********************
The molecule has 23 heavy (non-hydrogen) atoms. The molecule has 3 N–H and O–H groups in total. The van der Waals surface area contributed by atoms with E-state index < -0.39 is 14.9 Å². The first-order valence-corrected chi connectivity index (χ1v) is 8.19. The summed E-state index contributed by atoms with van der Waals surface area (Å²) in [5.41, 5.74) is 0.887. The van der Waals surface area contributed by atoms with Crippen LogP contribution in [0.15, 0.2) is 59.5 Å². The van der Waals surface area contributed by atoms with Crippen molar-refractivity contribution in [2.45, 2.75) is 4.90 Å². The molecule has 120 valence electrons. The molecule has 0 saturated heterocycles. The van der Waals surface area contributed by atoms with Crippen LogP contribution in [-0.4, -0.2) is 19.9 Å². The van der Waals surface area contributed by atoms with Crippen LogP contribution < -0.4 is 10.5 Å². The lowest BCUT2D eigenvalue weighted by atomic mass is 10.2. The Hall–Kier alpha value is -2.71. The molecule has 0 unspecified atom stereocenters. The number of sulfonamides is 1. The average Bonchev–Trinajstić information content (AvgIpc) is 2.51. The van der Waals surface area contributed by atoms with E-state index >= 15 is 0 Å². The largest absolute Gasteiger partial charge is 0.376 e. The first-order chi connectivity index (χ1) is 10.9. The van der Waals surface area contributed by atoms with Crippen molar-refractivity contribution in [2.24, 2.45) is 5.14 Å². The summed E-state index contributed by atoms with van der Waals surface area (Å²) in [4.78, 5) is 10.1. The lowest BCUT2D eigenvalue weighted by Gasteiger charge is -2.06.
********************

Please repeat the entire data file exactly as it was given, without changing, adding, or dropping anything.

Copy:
The molecule has 23 heavy (non-hydrogen) atoms. The molecule has 3 N–H and O–H groups in total. The van der Waals surface area contributed by atoms with E-state index < -0.39 is 14.9 Å². The first-order valence-corrected chi connectivity index (χ1v) is 8.19. The summed E-state index contributed by atoms with van der Waals surface area (Å²) in [5.41, 5.74) is 0.887. The van der Waals surface area contributed by atoms with Crippen LogP contribution in [0.15, 0.2) is 59.5 Å². The van der Waals surface area contributed by atoms with Crippen molar-refractivity contribution in [2.45, 2.75) is 4.90 Å². The molecule has 120 valence electrons. The molecule has 0 saturated heterocycles. The van der Waals surface area contributed by atoms with Crippen LogP contribution in [-0.4, -0.2) is 19.9 Å². The van der Waals surface area contributed by atoms with Crippen LogP contribution < -0.4 is 10.5 Å². The lowest BCUT2D eigenvalue weighted by atomic mass is 10.2. The Hall–Kier alpha value is -2.71. The molecule has 0 unspecified atom stereocenters. The number of sulfonamides is 1. The average Bonchev–Trinajstić information content (AvgIpc) is 2.51. The van der Waals surface area contributed by atoms with E-state index >= 15 is 0 Å². The largest absolute Gasteiger partial charge is 0.376 e. The first-order chi connectivity index (χ1) is 10.9. The van der Waals surface area contributed by atoms with Crippen molar-refractivity contribution in [2.24, 2.45) is 5.14 Å². The summed E-state index contributed by atoms with van der Waals surface area (Å²) in [4.78, 5) is 10.1. The lowest BCUT2D eigenvalue weighted by Gasteiger charge is -2.06.